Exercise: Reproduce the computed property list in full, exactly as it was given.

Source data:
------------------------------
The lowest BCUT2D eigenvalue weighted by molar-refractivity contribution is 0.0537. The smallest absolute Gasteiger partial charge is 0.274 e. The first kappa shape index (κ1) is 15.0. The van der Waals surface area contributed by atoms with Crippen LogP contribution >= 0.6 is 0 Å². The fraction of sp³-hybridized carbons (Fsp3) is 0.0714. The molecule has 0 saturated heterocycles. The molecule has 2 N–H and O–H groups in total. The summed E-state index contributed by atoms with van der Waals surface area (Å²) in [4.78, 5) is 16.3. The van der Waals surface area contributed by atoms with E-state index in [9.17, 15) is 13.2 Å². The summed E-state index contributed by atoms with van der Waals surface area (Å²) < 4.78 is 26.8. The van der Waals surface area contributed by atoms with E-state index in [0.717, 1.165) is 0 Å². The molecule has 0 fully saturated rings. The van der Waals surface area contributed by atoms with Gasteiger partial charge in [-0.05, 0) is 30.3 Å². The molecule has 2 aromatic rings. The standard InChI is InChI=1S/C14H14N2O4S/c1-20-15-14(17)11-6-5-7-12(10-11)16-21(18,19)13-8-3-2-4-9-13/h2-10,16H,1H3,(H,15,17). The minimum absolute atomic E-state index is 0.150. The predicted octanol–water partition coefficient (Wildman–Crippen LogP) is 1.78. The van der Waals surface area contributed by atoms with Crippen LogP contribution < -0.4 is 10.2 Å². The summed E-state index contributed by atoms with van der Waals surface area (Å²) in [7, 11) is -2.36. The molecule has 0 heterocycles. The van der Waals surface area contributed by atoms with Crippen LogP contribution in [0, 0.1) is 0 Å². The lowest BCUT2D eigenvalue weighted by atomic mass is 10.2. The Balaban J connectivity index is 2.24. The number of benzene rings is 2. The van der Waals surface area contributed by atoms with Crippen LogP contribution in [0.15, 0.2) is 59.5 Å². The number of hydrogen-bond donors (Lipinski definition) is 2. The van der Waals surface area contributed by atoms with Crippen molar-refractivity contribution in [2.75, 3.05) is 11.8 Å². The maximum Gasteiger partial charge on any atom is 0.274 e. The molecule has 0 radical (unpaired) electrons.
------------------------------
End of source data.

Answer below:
The lowest BCUT2D eigenvalue weighted by molar-refractivity contribution is 0.0537. The smallest absolute Gasteiger partial charge is 0.274 e. The first kappa shape index (κ1) is 15.0. The van der Waals surface area contributed by atoms with Crippen LogP contribution >= 0.6 is 0 Å². The fraction of sp³-hybridized carbons (Fsp3) is 0.0714. The molecule has 0 saturated heterocycles. The molecule has 2 N–H and O–H groups in total. The summed E-state index contributed by atoms with van der Waals surface area (Å²) in [4.78, 5) is 16.3. The van der Waals surface area contributed by atoms with E-state index in [9.17, 15) is 13.2 Å². The summed E-state index contributed by atoms with van der Waals surface area (Å²) < 4.78 is 26.8. The van der Waals surface area contributed by atoms with E-state index in [0.717, 1.165) is 0 Å². The molecule has 0 fully saturated rings. The van der Waals surface area contributed by atoms with Gasteiger partial charge in [-0.05, 0) is 30.3 Å². The molecule has 2 aromatic rings. The standard InChI is InChI=1S/C14H14N2O4S/c1-20-15-14(17)11-6-5-7-12(10-11)16-21(18,19)13-8-3-2-4-9-13/h2-10,16H,1H3,(H,15,17). The minimum absolute atomic E-state index is 0.150. The predicted octanol–water partition coefficient (Wildman–Crippen LogP) is 1.78. The van der Waals surface area contributed by atoms with Crippen LogP contribution < -0.4 is 10.2 Å². The summed E-state index contributed by atoms with van der Waals surface area (Å²) in [7, 11) is -2.36. The molecule has 0 heterocycles. The van der Waals surface area contributed by atoms with Crippen LogP contribution in [0, 0.1) is 0 Å². The lowest BCUT2D eigenvalue weighted by atomic mass is 10.2. The Balaban J connectivity index is 2.24. The number of benzene rings is 2. The van der Waals surface area contributed by atoms with Crippen LogP contribution in [0.15, 0.2) is 59.5 Å². The number of hydrogen-bond donors (Lipinski definition) is 2. The van der Waals surface area contributed by atoms with Crippen molar-refractivity contribution in [2.75, 3.05) is 11.8 Å². The maximum Gasteiger partial charge on any atom is 0.274 e. The molecule has 0 radical (unpaired) electrons.